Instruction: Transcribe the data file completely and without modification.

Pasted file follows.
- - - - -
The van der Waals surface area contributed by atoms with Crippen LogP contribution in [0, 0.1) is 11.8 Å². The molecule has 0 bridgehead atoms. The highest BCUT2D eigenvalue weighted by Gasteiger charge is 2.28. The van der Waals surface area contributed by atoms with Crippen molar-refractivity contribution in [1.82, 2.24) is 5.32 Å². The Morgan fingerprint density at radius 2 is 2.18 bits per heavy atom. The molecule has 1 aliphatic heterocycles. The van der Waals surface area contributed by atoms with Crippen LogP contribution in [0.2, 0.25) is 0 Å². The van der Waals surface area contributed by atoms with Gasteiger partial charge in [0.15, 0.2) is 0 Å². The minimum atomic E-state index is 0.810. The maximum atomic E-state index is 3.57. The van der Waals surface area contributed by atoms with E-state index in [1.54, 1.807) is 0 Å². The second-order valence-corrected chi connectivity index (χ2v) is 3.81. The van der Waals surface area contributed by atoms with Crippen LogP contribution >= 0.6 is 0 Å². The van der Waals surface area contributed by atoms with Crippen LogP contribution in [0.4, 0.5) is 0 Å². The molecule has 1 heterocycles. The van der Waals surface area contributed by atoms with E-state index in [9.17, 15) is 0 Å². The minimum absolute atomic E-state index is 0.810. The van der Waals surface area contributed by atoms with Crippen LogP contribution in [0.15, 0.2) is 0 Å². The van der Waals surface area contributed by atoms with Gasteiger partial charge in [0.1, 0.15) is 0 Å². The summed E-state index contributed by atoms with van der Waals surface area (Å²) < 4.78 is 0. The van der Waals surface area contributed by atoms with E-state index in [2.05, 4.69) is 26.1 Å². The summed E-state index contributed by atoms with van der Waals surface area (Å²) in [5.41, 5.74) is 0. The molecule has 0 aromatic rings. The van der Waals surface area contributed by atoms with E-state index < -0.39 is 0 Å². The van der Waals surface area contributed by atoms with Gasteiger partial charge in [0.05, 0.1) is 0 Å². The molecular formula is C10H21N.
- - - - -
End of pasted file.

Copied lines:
The van der Waals surface area contributed by atoms with Crippen LogP contribution in [0, 0.1) is 11.8 Å². The molecule has 0 bridgehead atoms. The highest BCUT2D eigenvalue weighted by Gasteiger charge is 2.28. The van der Waals surface area contributed by atoms with Crippen molar-refractivity contribution in [1.82, 2.24) is 5.32 Å². The Morgan fingerprint density at radius 2 is 2.18 bits per heavy atom. The molecule has 1 aliphatic heterocycles. The van der Waals surface area contributed by atoms with Crippen LogP contribution in [0.2, 0.25) is 0 Å². The van der Waals surface area contributed by atoms with Gasteiger partial charge in [0.15, 0.2) is 0 Å². The minimum atomic E-state index is 0.810. The maximum atomic E-state index is 3.57. The van der Waals surface area contributed by atoms with E-state index in [1.54, 1.807) is 0 Å². The second-order valence-corrected chi connectivity index (χ2v) is 3.81. The van der Waals surface area contributed by atoms with Crippen LogP contribution >= 0.6 is 0 Å². The van der Waals surface area contributed by atoms with Crippen LogP contribution in [0.4, 0.5) is 0 Å². The molecule has 1 heterocycles. The van der Waals surface area contributed by atoms with E-state index in [9.17, 15) is 0 Å². The minimum absolute atomic E-state index is 0.810. The van der Waals surface area contributed by atoms with Crippen LogP contribution in [0.15, 0.2) is 0 Å². The van der Waals surface area contributed by atoms with Gasteiger partial charge in [0.1, 0.15) is 0 Å². The summed E-state index contributed by atoms with van der Waals surface area (Å²) < 4.78 is 0. The van der Waals surface area contributed by atoms with E-state index in [2.05, 4.69) is 26.1 Å². The summed E-state index contributed by atoms with van der Waals surface area (Å²) in [5.41, 5.74) is 0. The molecule has 0 aromatic rings. The van der Waals surface area contributed by atoms with E-state index < -0.39 is 0 Å². The van der Waals surface area contributed by atoms with Gasteiger partial charge in [0.05, 0.1) is 0 Å². The molecular formula is C10H21N.